In Seattle, Planned Parenthood uses Komen dollars to screen hundreds of women annually, more than 650 last year alone. So why has the Puget Sound Komen affiliate been so quiet? After two days of repeated requests from The Stranger for comment, Komen for the Cure Puget Sound released a statement late in the day on February 2 saying that it had asked the national board to rescind its policy. But Komen for the Cure Puget Sound stopped short of saying that it would be as bold as Denver, which is continuing to fund Planned Parenthood.
"As we communicated with Komen National last month on behalf of our Board and Staff, we believe that this policy is overly broad and strips the authority from affiliates,” the statement reads, revealing that the local chapter of Komen has known for a while that this was coming. The statement goes on to say, “We believe this policy is misguided and respectfully reiterate our request that the policy be rescinded or revised to permit greater flexibility to the affiliates to evaluate grant applicants and, together with Komen National, determine whether an applicant should be ineligible for funding.”
The local chapter adds, “We must consider the implications of this policy on women worldwide.”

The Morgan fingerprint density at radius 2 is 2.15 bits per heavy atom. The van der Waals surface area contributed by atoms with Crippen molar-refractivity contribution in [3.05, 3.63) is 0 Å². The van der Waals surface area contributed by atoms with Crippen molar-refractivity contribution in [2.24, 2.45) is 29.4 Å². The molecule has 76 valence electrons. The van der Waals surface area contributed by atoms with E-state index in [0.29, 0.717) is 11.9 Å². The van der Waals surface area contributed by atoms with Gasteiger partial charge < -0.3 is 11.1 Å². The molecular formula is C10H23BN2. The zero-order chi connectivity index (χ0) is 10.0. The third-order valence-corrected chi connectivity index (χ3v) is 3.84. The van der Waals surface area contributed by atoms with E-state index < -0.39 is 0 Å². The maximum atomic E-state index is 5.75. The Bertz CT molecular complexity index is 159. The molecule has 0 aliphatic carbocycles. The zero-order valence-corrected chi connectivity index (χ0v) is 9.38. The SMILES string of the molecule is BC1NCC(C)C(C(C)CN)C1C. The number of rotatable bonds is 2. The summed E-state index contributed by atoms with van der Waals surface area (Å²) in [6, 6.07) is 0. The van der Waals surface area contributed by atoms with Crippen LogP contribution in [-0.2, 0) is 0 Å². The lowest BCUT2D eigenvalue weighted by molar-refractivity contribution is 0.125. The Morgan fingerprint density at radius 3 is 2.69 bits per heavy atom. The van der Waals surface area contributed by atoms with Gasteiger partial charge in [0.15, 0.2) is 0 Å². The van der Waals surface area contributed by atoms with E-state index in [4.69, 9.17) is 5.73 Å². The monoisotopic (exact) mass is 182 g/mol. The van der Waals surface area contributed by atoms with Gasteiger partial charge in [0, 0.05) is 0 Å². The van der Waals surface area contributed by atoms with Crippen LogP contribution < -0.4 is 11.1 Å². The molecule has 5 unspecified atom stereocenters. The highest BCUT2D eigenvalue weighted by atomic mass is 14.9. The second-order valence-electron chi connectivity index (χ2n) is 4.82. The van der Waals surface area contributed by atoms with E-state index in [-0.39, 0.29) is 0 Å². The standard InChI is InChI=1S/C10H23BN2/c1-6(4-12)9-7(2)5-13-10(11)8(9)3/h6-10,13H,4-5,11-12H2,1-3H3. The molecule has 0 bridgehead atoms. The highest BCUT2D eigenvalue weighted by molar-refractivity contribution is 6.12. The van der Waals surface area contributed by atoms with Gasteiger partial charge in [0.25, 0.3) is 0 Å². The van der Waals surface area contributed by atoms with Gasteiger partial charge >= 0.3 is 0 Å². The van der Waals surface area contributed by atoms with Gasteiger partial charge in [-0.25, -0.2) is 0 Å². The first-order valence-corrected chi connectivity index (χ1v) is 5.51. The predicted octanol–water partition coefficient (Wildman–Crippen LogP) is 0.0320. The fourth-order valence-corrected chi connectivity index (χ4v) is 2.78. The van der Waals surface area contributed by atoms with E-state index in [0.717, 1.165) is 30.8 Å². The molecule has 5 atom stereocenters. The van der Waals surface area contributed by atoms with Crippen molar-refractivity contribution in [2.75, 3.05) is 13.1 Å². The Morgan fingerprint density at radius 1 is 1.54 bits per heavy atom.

Thirty-year-old Seattle resident Kate Harmer is one of thousands of the 700,000 women who have relied on Planned Parenthood’s breast-cancer-screening programs each year in the United States. "My mom was diagnosed when I was 9 and passed away from breast cancer when I was 19,” she says. “I grew up knowing that I could get breast cancer, that my sister could have it—doctors told us that because our mom had breast cancer that we were really at high risk. When I graduated high school, I lost my health insurance—yet I had this high risk of breast cancer—and the only place I could get free screenings was Planned Parenthood. For 10 years, I would go to Planned Parenthood for my annual physicals, checkups, and breast exams. They were my primary health-care provider.”
While waiting for the response from Komen for the Cure Puget Sound, The Stranger reached out to many Komen donors for comment. We called executives at Boeing, Costco, law firms, banks, even the general manager at the Westin downtown—all of them trustees organizing the Komen Foundation's upcoming gala in Seattle on March 3. None of them spoke out against Komen's bigotry, and most didn't respond at all. We called Komen gala trustee Holli Martinez (former Mariners player Edgar's wife), whose own charity organization, the Martinez Foundation, is devoted to the promotion of people of color in education—the same people of color who are adversely affected by lack of access to breast cancer screenings, according to Komen's own admission. Martinez did not call back.
We also called architecture offices, the Seahawks, the Sounders, the Swedish Cancer Institute—all companies that were "Promise Partners" (donors of $30,000 to $150,000) of the Puget Sound Susan G. Komen Foundation last year. The only response to a request for comment from any of these entities was a communications director for MulvannyG2 Architecture, who said, "We are choosing not to participate in this media opportunity at this time," as if we were trying to sell her a vacuum.